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Israel-Hamas War and Gaza Fighting: Latest News

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President Biden spoke with Prime Minister Benjamin Netanyahu of Israel on Sunday to discuss the prospects of a possible cease-fire deal to secure the release of hostages held by Hamas, while repeating his warnings about a new Israeli assault on the city of Rafah in southern Gaza, officials said.

The call was meant to pave the way for Secretary of State Antony J. Blinken, who left Washington just a few hours earlier on Sunday for his latest trip to the Middle East aimed at scaling back the war in Gaza. Mr. Blinken headed to Saudi Arabia, where he will see Egyptian and Qatari officials who have served as intermediaries with Hamas in the cease-fire and hostage talks, which remain in a stalemate.

The State Department announced while Mr. Blinken was in flight on Sunday that after attending a meeting of the World Economic Forum in Riyadh, he would also stop in Jordan and Israel. The secretary has been a critical player in the Biden administration’s efforts to broker a cessation to the war, increase humanitarian aid and win the release of more than 100 hostages believed to still be in Gaza since the Oct. 7 Hamas-led terrorist attack.

“That’s going to be right at the top of the list for Secretary Blinken, to keep pushing for this temporary cease-fire,” John F. Kirby, a national security spokesman for the White House, said on “This Week” on ABC. “We want it to last for about six weeks. It will allow for all those hostages to get out and, of course, to allow for easier aid access to places in Gaza, particularly up in the north.”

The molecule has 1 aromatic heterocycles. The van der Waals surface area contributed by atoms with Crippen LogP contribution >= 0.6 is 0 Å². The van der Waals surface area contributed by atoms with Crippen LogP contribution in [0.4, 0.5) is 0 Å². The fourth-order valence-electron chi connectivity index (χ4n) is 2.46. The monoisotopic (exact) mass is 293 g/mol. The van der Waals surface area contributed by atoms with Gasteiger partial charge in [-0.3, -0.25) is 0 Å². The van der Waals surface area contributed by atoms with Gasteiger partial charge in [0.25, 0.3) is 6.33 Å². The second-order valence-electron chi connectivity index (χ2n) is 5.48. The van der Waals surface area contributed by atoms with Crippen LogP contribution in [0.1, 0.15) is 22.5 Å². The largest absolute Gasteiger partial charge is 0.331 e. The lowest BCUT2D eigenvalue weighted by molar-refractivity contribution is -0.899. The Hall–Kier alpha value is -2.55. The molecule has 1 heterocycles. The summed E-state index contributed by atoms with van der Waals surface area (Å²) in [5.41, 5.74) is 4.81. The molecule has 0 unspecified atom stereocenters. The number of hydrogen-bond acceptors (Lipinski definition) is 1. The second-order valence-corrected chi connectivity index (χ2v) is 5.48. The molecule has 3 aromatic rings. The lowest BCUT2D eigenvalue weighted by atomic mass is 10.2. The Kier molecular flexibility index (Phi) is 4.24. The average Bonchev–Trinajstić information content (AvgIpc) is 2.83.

He has also been leading discussions about what comes after the war is over. During his stop in Saudi Arabia, according to a State Department official who spoke on the condition of anonymity, Mr. Blinken expects to meet with Arab and European officials in a group to talk about plans for rebuilding Gaza, even though Israel is still carrying out its war there and has not achieved its elusive — and perhaps impossible — goal of fully eradicating Hamas.

An administration official said that about three-quarters of Mr. Biden’s nearly hourlong call to Mr. Netanyahu focused on the possible cease-fire and hostages deal. American officials have said that Israel has accepted the U.S.-drafted plan, and they have placed blame for the failure to reach an agreement squarely on Hamas, which in their description has not been constructive. During the call, the president agreed that the onus remained on Hamas to accept the latest proposal, the official said.

The two leaders also discussed hostage videos released by Hamas last week, including those showing two hostages with American citizenship. American officials have been puzzling over why Hamas would release those videos more than six months after seizing the hostages, although it is possible the goal was to increase Israeli public pressure on Mr. Netanyahu to make more concessions to reach a deal so that he could bring hostages home.

The president’s call to Mr. Netanyahu came three weeks after Mr. Biden told the prime minister that he would rethink his support for Israel’s war unless the country did more to facilitate the delivery of food and other supplies to Gaza and to limit civilian casualties. Since then, humanitarian aid to Gaza has increased substantially, and Biden advisers credit Israel with responding to the president’s demands, although they acknowledge that more is still needed.